A Roth IRA is a highly desirable retirement plan because it does not tax the growth or income on the investments, even when withdrawn. The problem is that married couples making over $194,000 per year cannot contribute directly to a Roth IRA, which excludes many doctors. Fortunately, there is no income limit on rolling over money from a Traditional IRA to a Roth IRA, nor is there an income limit on making a contribution to a Traditional IRA (although your ability to deduct the contribution phases out over an income range of $98,000 to $118,000).
As a result, many people perform a “backdoor” Roth IRA contribution, in which they contribute money to a Traditional IRA, do not deduct the contribution, and then later roll the money into the Roth IRA. The catch is that if you have any money in any Traditional IRA account that has previously been deducted, including money from a previously rolled over 401(k), then there is a tax consequence to the Roth IRA rollover. If that is the case, then the taxable income on the rolled-over Traditional IRA money is based on a fraction, with the numerator being the value of all previously-deducted contributions in all Traditional IRA accounts and the denominator being the value of all Traditional IRA accounts. It gets a little more technical from there, in terms of the timing and how growth on contributions is treated, and I can discuss those in more detail if anyone is interested.
If you are blocked from performing a tax-free backdoor Roth IRA because you have a significant amount of money in Traditional IRA accounts, then there are two strategies to consider. The first is to roll your Traditional IRA money back into your 401(k), if permitted by your 401(k) plan. Since that brings your previously-deducted Traditional IRA account balance to zero, then a backdoor Roth IRA strategy becomes tax-free again. I would caution against this strategy, though, if your 401(k) plan has high fees. The second strategy is to roll over your Traditional IRA funds into multiple Roth IRA accounts. You could, for example, set up a Roth IRA for each security in your Traditional IRA, and then rollover one security into each Roth IRA. The income on the rollover is determined on the date of the rollover, so if the value of a security in one of your Roth IRAs goes up before the tax deadline the following year, then you leave that Roth IRA alone and pay tax on it. But if the value of a security in a Roth IRA does down before the tax deadline the following year, then you recharacterize that Traditional-to-Roth rollover back into the Traditional IRA. Here is an example:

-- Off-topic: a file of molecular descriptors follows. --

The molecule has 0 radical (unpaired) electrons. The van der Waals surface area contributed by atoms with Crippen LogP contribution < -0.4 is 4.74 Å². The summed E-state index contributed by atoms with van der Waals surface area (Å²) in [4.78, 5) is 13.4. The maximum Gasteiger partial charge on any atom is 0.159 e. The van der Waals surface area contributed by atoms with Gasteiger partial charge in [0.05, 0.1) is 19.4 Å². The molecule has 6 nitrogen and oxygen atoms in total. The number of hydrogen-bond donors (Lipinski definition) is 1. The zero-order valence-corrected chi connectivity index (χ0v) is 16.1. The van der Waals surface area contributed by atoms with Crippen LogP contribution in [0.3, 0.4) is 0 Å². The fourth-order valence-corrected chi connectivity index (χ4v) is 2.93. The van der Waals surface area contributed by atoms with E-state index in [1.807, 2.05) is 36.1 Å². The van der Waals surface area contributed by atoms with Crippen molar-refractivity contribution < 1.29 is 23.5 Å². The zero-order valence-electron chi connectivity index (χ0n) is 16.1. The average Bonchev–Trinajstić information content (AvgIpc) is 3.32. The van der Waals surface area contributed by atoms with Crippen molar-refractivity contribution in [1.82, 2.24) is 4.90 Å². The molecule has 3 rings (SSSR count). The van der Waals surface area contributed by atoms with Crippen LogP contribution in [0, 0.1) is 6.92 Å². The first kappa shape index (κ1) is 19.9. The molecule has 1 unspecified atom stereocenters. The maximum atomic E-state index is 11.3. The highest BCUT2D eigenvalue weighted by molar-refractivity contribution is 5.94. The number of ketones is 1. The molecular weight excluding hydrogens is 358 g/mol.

This strategy is best used with a brokerage that does not charge transfer fees, annual fees or minimum balance fees on the Roth IRA accounts. Further, this strategy should probably not be used with small amounts of money because of the time and hassle involved. In theory, you could use this strategy over multiple years until all of your Traditional IRA funds have been rolled into Roth IRAs under ideal circumstances, thereby making tax-free backdoor Roth IRA contributions available again. Once the tax deadline has passed each year, merge the investments remaining in your Roth IRA accounts into one account as your “keeper” Roth IRA account going forward.
Two final notes:
- If you are using the above strategy, your Roth IRA accounts receiving the different rollover investments should not have any other investments in them. Have a separate, “keeper” Roth IRA account to hold your permanent investments.
- When you owe income tax on the rollover that you keep in the Roth, do not pay the income tax out of your Traditional or Roth IRA accounts, since that decreases the value of those accounts and you cannot replenish the taxes paid back into the account. Rather, pay the tax out of your own pocket.